Oswego, Aurora residents on state crew dispatched to battle wildfires
By Matt Hanley email@example.com August 30, 2012 5:58PM
The Illinois Interagecy Fire Crew poses for a photo in front of the "Chicago Stump". The sequoia tree itself was cut down in 1893 and sent to the Worlds Fair in Chicago. The group recently returned from fighting wildfires in the Sequoia National Forest in Porterville, California. | Photo courtesy~Tom Gargrave
Updated: November 30, 2012 11:10AM
While the Jawbone Canyon fire is not among the biggest or most dangerous blazes that has raged through California, its appetite is still staggering. The fire was sparked by an Aug. 10 lightning strike, then spread through the Mojave Desert canyon, ripping through more than 12,000 acres.
As incredible as that area is, it could have been much worse if not for wildlife firefighters, including an Illinois crew that worked by hand to contain the blaze.
Stefanie Fitzsimons of Aurora and Tom Gargrave of Oswego were part of the Illinois Interagency Fire Team that spent more than two weeks patrolling for fire and digging containment trenches. The days were long, the conditions were hazardous and the work was exhausting.
And it was all exhilarating, the Fox Valley residents said.
“It was one of the best experiences I’ve ever had,” said Fitzsimons. “We helped save homes and natural resources that needed to be saved.”
The Illinois Interagency Fire Team — sometimes called the Wildland Fire Crew — is a team of 20 forest rangers, naturalists, private citizens and a few ex-firemen who are on-call for large blazes in forests or other wildlife areas. Few of the members are traditional firefighters.
Fitzsimons, 29, a 2002 grad of West Aurora High School, is a former intern at the Illinois Department of Natural Resources who is now a private consultant. Gargrave, the 51-year-old squad leader who graduated from Oswego High School, is a forester for the Department of Natural Resources.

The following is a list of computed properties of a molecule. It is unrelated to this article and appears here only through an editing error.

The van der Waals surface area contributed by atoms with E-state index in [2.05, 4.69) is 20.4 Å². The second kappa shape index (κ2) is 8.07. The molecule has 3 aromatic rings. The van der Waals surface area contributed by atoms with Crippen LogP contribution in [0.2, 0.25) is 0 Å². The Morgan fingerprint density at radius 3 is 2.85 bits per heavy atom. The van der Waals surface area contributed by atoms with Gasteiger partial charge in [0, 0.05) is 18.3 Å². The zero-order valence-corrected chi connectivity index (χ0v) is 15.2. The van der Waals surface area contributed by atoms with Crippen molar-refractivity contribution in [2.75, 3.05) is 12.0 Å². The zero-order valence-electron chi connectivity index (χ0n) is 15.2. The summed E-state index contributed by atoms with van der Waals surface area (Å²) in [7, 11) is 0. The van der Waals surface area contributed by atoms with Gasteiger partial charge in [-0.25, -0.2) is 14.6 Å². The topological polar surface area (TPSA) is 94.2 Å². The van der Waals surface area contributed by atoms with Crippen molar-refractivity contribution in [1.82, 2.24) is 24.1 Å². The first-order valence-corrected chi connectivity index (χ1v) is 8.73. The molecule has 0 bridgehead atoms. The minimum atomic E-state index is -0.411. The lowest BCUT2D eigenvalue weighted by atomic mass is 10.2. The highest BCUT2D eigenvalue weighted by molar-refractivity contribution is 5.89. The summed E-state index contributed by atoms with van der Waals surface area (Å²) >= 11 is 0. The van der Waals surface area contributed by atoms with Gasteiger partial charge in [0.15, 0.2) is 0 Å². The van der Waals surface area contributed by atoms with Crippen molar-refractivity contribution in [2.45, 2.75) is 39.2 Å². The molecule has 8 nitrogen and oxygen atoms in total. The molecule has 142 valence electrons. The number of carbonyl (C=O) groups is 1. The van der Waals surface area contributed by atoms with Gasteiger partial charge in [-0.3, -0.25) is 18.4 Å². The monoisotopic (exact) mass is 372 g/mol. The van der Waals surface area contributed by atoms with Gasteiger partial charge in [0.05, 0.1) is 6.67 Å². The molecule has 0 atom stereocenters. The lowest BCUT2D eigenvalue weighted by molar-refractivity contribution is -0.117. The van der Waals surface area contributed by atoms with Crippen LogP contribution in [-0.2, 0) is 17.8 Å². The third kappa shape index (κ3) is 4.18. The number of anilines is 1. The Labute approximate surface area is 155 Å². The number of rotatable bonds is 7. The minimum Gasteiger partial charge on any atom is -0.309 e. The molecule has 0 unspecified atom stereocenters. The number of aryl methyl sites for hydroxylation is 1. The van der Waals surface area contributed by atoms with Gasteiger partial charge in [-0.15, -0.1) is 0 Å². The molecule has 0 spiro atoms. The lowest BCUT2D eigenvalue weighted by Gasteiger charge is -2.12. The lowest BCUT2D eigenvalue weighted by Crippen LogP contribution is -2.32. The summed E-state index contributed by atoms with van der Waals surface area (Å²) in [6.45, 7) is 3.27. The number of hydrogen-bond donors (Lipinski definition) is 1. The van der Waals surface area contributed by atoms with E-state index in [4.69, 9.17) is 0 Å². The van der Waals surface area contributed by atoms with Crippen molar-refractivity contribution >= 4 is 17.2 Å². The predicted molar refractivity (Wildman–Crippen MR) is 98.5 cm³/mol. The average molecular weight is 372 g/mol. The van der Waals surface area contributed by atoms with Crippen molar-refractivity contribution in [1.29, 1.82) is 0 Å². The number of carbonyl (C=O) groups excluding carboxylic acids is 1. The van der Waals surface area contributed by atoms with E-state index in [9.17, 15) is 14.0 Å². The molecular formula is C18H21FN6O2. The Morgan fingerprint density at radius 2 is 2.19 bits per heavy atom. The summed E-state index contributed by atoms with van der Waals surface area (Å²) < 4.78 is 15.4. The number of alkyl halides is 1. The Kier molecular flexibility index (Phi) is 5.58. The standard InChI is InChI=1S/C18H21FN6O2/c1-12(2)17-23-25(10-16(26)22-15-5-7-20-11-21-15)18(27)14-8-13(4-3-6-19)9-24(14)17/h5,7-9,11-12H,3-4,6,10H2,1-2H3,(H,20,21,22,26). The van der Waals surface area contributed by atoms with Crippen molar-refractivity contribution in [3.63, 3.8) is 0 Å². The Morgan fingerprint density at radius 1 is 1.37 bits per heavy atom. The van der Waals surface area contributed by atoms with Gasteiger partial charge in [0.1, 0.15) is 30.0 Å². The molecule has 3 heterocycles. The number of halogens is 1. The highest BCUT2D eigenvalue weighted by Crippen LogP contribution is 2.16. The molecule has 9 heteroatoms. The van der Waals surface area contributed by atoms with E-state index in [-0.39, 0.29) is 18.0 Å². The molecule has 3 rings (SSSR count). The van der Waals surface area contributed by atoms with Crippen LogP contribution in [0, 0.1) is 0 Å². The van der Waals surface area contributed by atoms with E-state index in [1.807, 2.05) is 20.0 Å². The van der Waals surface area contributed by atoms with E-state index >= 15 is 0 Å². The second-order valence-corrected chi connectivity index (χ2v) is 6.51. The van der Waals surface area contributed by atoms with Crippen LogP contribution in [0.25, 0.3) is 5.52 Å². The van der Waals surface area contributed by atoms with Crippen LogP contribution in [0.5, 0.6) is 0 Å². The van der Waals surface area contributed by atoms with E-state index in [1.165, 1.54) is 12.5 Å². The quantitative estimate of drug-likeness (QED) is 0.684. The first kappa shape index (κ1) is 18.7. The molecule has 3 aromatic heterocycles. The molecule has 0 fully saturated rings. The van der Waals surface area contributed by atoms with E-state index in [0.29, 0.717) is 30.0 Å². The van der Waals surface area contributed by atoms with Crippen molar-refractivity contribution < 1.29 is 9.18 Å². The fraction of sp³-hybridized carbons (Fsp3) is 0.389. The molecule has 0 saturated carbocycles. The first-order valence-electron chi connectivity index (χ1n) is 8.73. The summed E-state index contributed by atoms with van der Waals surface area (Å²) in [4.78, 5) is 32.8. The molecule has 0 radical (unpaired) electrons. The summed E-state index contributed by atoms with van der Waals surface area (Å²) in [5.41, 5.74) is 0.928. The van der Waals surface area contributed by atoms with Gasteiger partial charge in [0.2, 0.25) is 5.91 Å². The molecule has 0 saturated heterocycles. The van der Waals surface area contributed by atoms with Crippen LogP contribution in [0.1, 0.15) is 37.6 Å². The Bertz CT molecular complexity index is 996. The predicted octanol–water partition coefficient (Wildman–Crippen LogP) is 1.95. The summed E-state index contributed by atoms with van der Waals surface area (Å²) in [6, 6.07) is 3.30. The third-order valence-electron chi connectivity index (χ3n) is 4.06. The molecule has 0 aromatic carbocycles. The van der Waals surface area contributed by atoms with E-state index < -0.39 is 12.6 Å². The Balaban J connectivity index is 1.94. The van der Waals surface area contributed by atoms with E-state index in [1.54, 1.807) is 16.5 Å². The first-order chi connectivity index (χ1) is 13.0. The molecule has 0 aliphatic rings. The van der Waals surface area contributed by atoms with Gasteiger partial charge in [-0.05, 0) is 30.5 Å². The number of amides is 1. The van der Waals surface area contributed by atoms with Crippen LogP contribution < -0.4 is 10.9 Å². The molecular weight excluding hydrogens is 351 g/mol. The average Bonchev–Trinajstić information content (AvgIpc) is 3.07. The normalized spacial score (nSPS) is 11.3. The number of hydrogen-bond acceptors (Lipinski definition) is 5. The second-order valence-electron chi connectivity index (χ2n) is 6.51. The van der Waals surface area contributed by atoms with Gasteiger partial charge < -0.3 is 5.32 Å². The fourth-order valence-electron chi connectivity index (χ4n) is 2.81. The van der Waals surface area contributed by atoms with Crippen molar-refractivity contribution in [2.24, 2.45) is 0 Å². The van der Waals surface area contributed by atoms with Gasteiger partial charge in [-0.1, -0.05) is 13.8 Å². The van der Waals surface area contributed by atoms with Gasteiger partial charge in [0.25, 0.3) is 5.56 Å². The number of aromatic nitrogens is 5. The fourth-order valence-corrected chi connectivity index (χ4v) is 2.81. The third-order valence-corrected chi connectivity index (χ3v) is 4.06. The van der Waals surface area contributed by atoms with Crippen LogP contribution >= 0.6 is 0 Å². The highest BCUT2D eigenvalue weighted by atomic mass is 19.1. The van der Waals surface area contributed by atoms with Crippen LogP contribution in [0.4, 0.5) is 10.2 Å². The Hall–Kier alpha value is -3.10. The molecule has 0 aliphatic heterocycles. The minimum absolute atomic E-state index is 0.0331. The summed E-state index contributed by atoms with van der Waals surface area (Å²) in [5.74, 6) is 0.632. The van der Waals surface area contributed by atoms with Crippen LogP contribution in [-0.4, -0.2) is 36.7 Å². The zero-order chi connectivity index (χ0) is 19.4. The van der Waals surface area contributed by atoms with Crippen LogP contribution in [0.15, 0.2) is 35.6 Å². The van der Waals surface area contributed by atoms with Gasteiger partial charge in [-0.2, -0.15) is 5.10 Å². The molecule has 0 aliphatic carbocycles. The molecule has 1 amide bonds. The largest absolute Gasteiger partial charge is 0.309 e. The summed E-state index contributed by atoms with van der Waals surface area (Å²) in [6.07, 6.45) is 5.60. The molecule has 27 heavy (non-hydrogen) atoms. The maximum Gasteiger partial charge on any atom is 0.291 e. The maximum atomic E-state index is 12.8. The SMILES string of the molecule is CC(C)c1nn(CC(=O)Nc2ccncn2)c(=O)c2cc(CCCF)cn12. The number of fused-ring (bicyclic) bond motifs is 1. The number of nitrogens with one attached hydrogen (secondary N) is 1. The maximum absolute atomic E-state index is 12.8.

They all went through rigorous training (including a 3-mile hike with a 45-pound backpack) that qualified them for this unique assignment. The team members’ backgrounds in conservation reflect their interest in properly controlling the fire and preserving the wildlife, not simply extinguishing the flames.
Call to California
There are many of these teams in the United States — most of them in the West, where the blistering heat, high winds and vast unsettled areas make wildfires almost routine. But when the fires are so big, or there are so many fires at once, the call goes out for mutual assistance from other states’ wildfire teams.
That’s why the Illinois’ team headed to California on Aug. 8. At the time, several fires had been burning in various locations for weeks, and relief was needed. The Illinois team was first assigned to Kernville, Calif., where the fire was wrapping up. The team was then sent to patrol Sequoia National Forest to search for fire outbreaks and do fuel reduction, which means removing as much dry burnable materials as possible.
Finally, the crew ended up in Jawbone, a massive canyon that got its name for its resemblance to a mandible bone. The canyon had once been home to sporadic gold miners, but now is mostly used by off-road drivers who enjoy the vast open territory.
‘All very calculated’
While helicopters and fire crews dropped water on the front lines of the blaze, the Illinois crew’s assignment was to walk through areas that had already burned, searching for possible hot spots that could flare up and reignite a new fire. That means spreading out and walking through a massive blackened landscape.
“You move very slowly. It’s like moving an army,” Gargrave said. “It’s all very calculated.”
Each person walks along using an old-fashioned heat detection device — the back of their hand — to determine if there are heated coals under the ground, ready to ignite if additional oxygen is introduced.
Wildlife firefighting has challenges that urban firefighters don’t usually encounter. Wildlife flames are not generally very tall; they are sometimes just a few feet high. But that’s tall enough to make it almost impossible to douse them with water dumps directly on the flames.
Gargrave points out that you can’t get very close to a 4-foot-high campfire. Imagine a wall of campfires, that can run in unexpected directions based on the angle of the terrain and subtle wind shifts that can cause the fire to run in unexpected directions.
“A wildland firefighter is on his own,” Gargrave said. “A wildland firefighter is moving and chasing. The vastness and remoteness makes it a very dangerous situation.”
Fighting wildlife fires is an art, not an assault, with teams moving in front and behind the flames, trying to keep them from residential and commercials areas, while allowing the fire to take a natural course when necessary.
These relatively small fires are good for the forest, helping clear out dead matter, culling out invasive species and dropping nutrients back into the soil. In the end, the fire is re-energizing.
After two weeks of fire work, the Illinois Interagency Fire Team team can say the same.
“I’m just blessed to be part of this,” Gargrave said. “It’s kind of nice to know that you, for lack of a better term, helped someone.”